Assembly of the interior begins in step 11 with the floor assembly. The driver, co-driver and passenger seats are assembled in the step 12 and 13. Meng uses black vinyl for the seatbelts, which works pretty well and allows them to be realistically draped in different configurations. Meng calls out getting the seatbelts black, but another option is to leave the black vinyl and touch it up with a matt finish.

The instrument panel in step 13 is very nicely detailed and includes decals for many of the gauges. The interior floor, instrument panel, and storage rack, are all installed to the lower hull in step 14. The storage rack, parts J17 & J18 are crudely molded and don’t go together very well. Unfortunately, this rack is visible below the rear hatch in the top of the vehicle if the hatch is to be left open. Everything else fits very nicely without any problems. This is the time to paint the interior before it is closed up with the upper hall.

I used to Vallejo 70.866 gray green for the floor and seats, Tamiya XF59 desert yellow for the metal floor benches, and Vallejo 71.028 sand yellow for the bench and storage rack. A MIG Dark Wash was applied to the floor areas, and MIG Gulf War sand pigment applied to the floors. I drybrushed some light gray on the floor and the seats to provide some highlights. Too bad this nicely detailed interior will be closed up and not visible with the model is completed. Might want to consider having a removable upper hull if possible to display the interior.

Step 15 begins assembly of the exterior of the vehicle. The one piece upper hull is very nicely molded with crisp detail. Carefully gluing parts C9, C7 and the roof turn plate in step 17 will allow the roof turret to rotate when completed. Note that installation of part of 26 applies to the option A cougar 6x6 only.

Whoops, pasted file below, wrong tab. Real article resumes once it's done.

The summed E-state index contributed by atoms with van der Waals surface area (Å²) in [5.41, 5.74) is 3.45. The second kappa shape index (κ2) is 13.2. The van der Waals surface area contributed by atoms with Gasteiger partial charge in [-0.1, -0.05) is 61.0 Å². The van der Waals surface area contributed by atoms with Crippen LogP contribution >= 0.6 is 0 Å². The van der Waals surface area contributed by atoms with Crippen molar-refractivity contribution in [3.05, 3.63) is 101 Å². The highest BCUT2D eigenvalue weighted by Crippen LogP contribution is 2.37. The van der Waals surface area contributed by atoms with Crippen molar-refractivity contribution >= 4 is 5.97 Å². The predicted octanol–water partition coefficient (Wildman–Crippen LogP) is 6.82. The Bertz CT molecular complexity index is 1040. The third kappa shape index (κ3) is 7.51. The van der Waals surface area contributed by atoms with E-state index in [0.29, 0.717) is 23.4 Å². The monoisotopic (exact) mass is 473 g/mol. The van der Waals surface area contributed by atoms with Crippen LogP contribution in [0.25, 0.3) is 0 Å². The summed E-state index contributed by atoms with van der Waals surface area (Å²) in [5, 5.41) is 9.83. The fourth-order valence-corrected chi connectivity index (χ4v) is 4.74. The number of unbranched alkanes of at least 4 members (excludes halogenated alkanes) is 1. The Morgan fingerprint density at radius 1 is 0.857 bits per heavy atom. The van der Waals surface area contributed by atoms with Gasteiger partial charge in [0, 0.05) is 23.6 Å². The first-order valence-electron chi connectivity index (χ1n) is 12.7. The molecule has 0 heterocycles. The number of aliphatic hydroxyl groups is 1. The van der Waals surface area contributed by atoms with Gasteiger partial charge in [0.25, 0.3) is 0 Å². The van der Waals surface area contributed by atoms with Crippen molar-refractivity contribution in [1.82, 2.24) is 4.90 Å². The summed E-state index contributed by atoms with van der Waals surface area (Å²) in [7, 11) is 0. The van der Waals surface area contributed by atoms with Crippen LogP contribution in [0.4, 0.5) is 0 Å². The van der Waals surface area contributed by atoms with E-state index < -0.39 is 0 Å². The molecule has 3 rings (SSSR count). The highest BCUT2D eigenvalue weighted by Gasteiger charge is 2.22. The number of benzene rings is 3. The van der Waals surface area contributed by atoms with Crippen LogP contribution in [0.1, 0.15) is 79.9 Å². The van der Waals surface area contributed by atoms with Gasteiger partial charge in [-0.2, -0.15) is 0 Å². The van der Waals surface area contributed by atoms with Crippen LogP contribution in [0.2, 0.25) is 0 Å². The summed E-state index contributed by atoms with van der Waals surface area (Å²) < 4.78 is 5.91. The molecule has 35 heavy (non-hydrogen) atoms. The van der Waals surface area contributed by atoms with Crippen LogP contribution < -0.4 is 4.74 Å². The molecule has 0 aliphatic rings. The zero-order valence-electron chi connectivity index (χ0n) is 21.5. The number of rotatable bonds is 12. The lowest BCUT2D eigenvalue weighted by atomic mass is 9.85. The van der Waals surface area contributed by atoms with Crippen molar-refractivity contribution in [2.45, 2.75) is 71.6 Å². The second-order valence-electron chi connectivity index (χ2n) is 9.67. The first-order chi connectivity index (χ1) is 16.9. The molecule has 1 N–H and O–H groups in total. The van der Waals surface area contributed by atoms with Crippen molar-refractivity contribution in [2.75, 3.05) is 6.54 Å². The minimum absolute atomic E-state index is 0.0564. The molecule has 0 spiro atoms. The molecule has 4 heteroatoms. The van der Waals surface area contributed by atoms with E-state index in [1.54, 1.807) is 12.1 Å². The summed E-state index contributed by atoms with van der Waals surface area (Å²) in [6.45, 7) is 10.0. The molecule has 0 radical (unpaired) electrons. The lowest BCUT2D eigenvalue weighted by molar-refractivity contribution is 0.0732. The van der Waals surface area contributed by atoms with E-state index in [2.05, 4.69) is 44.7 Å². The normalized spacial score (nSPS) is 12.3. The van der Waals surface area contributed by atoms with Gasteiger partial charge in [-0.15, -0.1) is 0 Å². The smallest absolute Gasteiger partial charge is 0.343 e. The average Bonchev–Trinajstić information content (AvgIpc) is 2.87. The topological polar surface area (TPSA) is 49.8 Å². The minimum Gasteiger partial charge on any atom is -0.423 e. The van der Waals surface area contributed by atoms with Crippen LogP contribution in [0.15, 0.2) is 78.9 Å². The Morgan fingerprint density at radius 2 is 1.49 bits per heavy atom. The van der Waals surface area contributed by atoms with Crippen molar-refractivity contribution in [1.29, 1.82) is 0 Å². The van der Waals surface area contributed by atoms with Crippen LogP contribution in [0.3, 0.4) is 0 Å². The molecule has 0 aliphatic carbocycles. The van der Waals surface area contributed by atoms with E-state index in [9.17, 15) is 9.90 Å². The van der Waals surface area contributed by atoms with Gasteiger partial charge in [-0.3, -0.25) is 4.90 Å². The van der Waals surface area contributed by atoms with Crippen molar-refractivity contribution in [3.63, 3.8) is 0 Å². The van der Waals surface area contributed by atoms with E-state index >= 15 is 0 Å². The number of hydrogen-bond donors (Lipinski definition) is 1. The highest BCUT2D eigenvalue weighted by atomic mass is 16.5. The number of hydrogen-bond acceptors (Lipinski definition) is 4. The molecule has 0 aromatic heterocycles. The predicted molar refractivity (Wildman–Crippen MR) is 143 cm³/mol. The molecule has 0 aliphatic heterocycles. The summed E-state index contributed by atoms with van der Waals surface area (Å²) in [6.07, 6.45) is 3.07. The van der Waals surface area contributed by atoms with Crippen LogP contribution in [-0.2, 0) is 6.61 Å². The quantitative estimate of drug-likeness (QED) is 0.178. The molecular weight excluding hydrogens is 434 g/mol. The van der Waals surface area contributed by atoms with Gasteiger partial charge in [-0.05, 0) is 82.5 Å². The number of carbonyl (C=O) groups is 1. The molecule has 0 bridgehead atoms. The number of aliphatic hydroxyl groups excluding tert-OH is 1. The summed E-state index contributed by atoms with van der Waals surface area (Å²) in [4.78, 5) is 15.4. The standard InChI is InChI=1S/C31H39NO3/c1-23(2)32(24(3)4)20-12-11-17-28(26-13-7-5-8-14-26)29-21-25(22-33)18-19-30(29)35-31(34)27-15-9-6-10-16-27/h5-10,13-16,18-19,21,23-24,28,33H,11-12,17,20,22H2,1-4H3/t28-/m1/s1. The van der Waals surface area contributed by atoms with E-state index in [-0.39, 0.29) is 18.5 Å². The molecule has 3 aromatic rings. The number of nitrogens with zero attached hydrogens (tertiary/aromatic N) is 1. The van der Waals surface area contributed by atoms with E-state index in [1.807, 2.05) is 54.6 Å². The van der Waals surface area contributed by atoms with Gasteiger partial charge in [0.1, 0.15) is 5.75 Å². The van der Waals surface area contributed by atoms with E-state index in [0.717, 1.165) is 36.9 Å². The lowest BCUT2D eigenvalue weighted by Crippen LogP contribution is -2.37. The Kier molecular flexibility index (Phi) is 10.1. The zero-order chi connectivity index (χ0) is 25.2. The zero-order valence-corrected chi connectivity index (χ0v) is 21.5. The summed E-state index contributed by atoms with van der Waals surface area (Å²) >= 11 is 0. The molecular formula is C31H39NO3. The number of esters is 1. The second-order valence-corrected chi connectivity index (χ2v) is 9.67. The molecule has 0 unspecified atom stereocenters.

The upper Hall is attached to the lower Hall in step 20. I wanted to leave the hull removable to display the interior, but the fit was too tight and difficult to remove so I ended up gluing it in place. I'll leave some of the doors and hatches open instead to view the interior.

In step 25, painting the wood flat black under the louver assemblies will give them some depth after the louvers are installed. Step 27 completes the exterior detailing of the vehicle and again the part fit is excellent.

In step 28, the armored glass is installed in the door windows, and I noticed some minor irregularities or waviness in the clear plastic pieces. This step shows assembling grab bars G2 to the inside of the rear doors. At this point I did not have part G2 left, and I believe these should be D5.

In step 30, Meng shows folding the turret sides J26 and J27 rather then gluing 2 separate pieces. The top turn plate can be used as a template to get the correct angle for the fold. This step also shows assembly of the M2 machine gun. By this time I could not find the main part, the gun body, in the remaining parts. Looking at the sprue diagrams the gun body apparently was a loose part and disappeared at some point as I was assembling the kit. I managed to find another gun body in my spares box.

The last steps install the many antennas on top of the vehicle, and the decals. The final pages are color profiles that locate the decals.

Meng’s excellent kit builds into a nice vehicle. The options for the vehicles are clear, the engineering and parts fit is excellent. The kit would be a nice move-up kit for intermediate modelers looking for a bigger challenge. Congratulations to Meng on producing a fine kit. Thanks to MMD Squadron for their continued support of the IPMS review program and supplying the review sample.